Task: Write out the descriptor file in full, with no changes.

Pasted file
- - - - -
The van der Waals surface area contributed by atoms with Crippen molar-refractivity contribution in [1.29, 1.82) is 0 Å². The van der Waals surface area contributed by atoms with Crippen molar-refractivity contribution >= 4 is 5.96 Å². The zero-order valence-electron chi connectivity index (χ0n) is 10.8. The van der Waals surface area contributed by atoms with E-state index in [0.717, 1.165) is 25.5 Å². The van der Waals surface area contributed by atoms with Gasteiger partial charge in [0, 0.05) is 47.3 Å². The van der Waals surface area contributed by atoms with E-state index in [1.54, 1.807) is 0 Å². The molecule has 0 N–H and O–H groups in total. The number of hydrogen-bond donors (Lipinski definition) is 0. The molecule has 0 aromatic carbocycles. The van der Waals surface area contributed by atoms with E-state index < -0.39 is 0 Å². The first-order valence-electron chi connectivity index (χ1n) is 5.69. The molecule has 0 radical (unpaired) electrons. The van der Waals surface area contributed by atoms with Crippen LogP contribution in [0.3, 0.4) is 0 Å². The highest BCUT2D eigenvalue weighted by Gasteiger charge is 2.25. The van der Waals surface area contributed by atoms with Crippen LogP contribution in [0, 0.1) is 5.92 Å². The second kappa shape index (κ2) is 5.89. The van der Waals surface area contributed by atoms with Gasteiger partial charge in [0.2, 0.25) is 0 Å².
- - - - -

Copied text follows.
The van der Waals surface area contributed by atoms with Crippen molar-refractivity contribution in [1.29, 1.82) is 0 Å². The van der Waals surface area contributed by atoms with Crippen molar-refractivity contribution >= 4 is 5.96 Å². The zero-order valence-electron chi connectivity index (χ0n) is 10.8. The van der Waals surface area contributed by atoms with E-state index in [0.717, 1.165) is 25.5 Å². The van der Waals surface area contributed by atoms with Gasteiger partial charge in [0, 0.05) is 47.3 Å². The van der Waals surface area contributed by atoms with E-state index in [1.54, 1.807) is 0 Å². The molecule has 0 N–H and O–H groups in total. The number of hydrogen-bond donors (Lipinski definition) is 0. The molecule has 0 aromatic carbocycles. The van der Waals surface area contributed by atoms with E-state index < -0.39 is 0 Å². The first-order valence-electron chi connectivity index (χ1n) is 5.69. The molecule has 0 radical (unpaired) electrons. The van der Waals surface area contributed by atoms with Crippen LogP contribution in [0.3, 0.4) is 0 Å². The highest BCUT2D eigenvalue weighted by Gasteiger charge is 2.25. The van der Waals surface area contributed by atoms with Crippen LogP contribution in [0, 0.1) is 5.92 Å². The second kappa shape index (κ2) is 5.89. The van der Waals surface area contributed by atoms with Gasteiger partial charge in [0.2, 0.25) is 0 Å².